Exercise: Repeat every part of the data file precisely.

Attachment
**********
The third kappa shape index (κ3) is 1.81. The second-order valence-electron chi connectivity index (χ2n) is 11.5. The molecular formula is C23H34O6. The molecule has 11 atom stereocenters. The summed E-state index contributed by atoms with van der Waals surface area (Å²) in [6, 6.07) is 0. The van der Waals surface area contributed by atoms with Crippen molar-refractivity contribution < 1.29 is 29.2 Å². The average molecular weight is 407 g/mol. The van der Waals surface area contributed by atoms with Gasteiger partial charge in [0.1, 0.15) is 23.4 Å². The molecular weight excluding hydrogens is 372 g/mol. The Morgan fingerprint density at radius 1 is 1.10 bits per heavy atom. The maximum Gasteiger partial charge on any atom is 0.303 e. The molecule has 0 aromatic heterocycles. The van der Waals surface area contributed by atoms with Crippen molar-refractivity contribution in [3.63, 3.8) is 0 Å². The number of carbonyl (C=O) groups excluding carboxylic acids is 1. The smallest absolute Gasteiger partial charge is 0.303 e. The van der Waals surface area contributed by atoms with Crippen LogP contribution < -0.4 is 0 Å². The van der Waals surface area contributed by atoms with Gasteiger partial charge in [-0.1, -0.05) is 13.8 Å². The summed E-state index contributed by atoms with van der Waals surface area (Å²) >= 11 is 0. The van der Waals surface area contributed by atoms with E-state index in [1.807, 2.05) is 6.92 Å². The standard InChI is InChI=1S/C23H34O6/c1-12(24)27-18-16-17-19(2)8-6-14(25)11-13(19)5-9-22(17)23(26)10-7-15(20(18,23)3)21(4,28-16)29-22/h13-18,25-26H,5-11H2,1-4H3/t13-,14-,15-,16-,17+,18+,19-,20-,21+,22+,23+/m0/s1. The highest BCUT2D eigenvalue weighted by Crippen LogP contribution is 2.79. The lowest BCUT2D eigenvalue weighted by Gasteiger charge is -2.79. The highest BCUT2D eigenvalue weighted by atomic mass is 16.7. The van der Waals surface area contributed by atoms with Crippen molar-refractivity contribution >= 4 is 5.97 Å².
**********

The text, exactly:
The third kappa shape index (κ3) is 1.81. The second-order valence-electron chi connectivity index (χ2n) is 11.5. The molecular formula is C23H34O6. The molecule has 11 atom stereocenters. The summed E-state index contributed by atoms with van der Waals surface area (Å²) in [6, 6.07) is 0. The van der Waals surface area contributed by atoms with Crippen molar-refractivity contribution < 1.29 is 29.2 Å². The average molecular weight is 407 g/mol. The van der Waals surface area contributed by atoms with Gasteiger partial charge in [0.1, 0.15) is 23.4 Å². The molecular weight excluding hydrogens is 372 g/mol. The Morgan fingerprint density at radius 1 is 1.10 bits per heavy atom. The maximum Gasteiger partial charge on any atom is 0.303 e. The molecule has 0 aromatic heterocycles. The van der Waals surface area contributed by atoms with Crippen molar-refractivity contribution in [3.63, 3.8) is 0 Å². The number of carbonyl (C=O) groups excluding carboxylic acids is 1. The smallest absolute Gasteiger partial charge is 0.303 e. The van der Waals surface area contributed by atoms with Crippen LogP contribution < -0.4 is 0 Å². The van der Waals surface area contributed by atoms with Gasteiger partial charge in [-0.1, -0.05) is 13.8 Å². The summed E-state index contributed by atoms with van der Waals surface area (Å²) >= 11 is 0. The van der Waals surface area contributed by atoms with E-state index in [1.807, 2.05) is 6.92 Å². The standard InChI is InChI=1S/C23H34O6/c1-12(24)27-18-16-17-19(2)8-6-14(25)11-13(19)5-9-22(17)23(26)10-7-15(20(18,23)3)21(4,28-16)29-22/h13-18,25-26H,5-11H2,1-4H3/t13-,14-,15-,16-,17+,18+,19-,20-,21+,22+,23+/m0/s1. The highest BCUT2D eigenvalue weighted by Crippen LogP contribution is 2.79. The lowest BCUT2D eigenvalue weighted by Gasteiger charge is -2.79. The highest BCUT2D eigenvalue weighted by atomic mass is 16.7. The van der Waals surface area contributed by atoms with Crippen molar-refractivity contribution >= 4 is 5.97 Å².